Finally yesterday Apple released another update – the features of which are detailed in full here http://support.apple.com/kb/HT4589
I’ve used the software to edit my main PhD film production ‘Not For Human Consumption’, an extremely ambitious move for a number of reasons. Firstly, the software represents a new editing paradigm with many key differences to their previous flagship professional NLE FCP 7. I’ve been working professionally with Apple’s Final Cut Studio for seven years and I was extremely excited by some of the new features of FCPX, most notably the powerful meta-data engine, multicamera editing, and subframe audio editing. However, in practice the application seemed on first glance to lack many of the ‘professional’ features of FCP studio. This has been written and complained about on many a blog in the blogosphere so this post is really not to go into detail about the complaints I have about the software, rather to highlight that yesterday’s update might in fact allow me to complete the cut and grade of my PhD film inside FCPX.
Last week I purchased FCP X to 7 http://assistedediting.intelligentassistance.com/Xto7/ with a view to sending my entire 23 scenes and 43 mins of edited content back to FCP 7 to enable me to grade with my MacPro and Blackmagic design monitoring and mix the audio via XML in Logic Pro. I was a little dismayed to find that the XML transform (although it functioned pretty well) was not going to work for me. The reasoning behind this lies in a mistake I made earlier on in the edit, when I began I believed I would be able to send from FCPX to Soundtrack Pro and/or Logic Pro in order to mix the final edit. I was wrong. Apple built in no integration with their existing legacy software. Cheers! I thought to myself. The main problem though is not that Apple didn’t do this but that I failed to recognise an important point until I actually tried to save out and transform the FCPX XML back to the old FCP7 XML protocol. My film was shot mainly on a pair of 7D cameras and alas the master clips don’t contain consistent timecode across multiple clips so the XML comes across all over the place – audio is also not quite right. Back to square one. OR so I thought.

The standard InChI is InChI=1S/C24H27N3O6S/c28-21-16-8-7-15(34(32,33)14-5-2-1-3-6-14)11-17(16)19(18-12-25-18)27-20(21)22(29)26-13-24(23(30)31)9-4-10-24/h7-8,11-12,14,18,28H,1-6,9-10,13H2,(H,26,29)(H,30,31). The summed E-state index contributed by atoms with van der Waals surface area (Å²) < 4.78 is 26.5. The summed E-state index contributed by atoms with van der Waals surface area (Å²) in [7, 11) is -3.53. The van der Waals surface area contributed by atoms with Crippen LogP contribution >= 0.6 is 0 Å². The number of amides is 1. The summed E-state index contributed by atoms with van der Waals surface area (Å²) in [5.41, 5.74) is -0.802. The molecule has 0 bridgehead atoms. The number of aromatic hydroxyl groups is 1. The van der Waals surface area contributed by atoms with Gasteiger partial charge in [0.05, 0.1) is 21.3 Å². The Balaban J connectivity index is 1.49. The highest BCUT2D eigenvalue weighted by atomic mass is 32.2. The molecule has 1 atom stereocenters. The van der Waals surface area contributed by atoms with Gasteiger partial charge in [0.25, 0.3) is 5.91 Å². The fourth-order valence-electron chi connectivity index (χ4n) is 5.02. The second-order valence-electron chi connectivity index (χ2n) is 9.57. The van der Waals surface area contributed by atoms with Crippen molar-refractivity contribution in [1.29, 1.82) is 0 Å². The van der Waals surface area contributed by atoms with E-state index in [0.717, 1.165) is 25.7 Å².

Today I’ve gone back to mixing in FCP X. Although I am still loathed to mix without an audio mixer, I am going to persevere and do a first pass mix right inside FCP X. Why? Because the 10.0.6 update finally allows us to expand multi-channel audio files right inside the main timeline. This means I can apply EQ, fix pops, clicks, hum, and many of the common ailments without sending the clips anywhere else. Great. I’m also very pleased that we finally have the addition of a viewer! Now colour matching will be possible without using the automated matching in X which I simply don’t like because I want to control the look and not have the software estimate it for me. The final two noteworthy developments that have really pleased me in my first afternoon with the update is the ability to export a range of the timeline, and the fact that compound clips now appear in the Event browser when created. This means they will behave much more like nested items did in FCP 7 and offer the ability to save out the compound clips as a composite for re-importing much better – all can be done through the new file import menu. I am still anxious about getting this project finished to the required level in FCP X but thankfully Apple have released an update with some significant improvements that might actually make it achievable.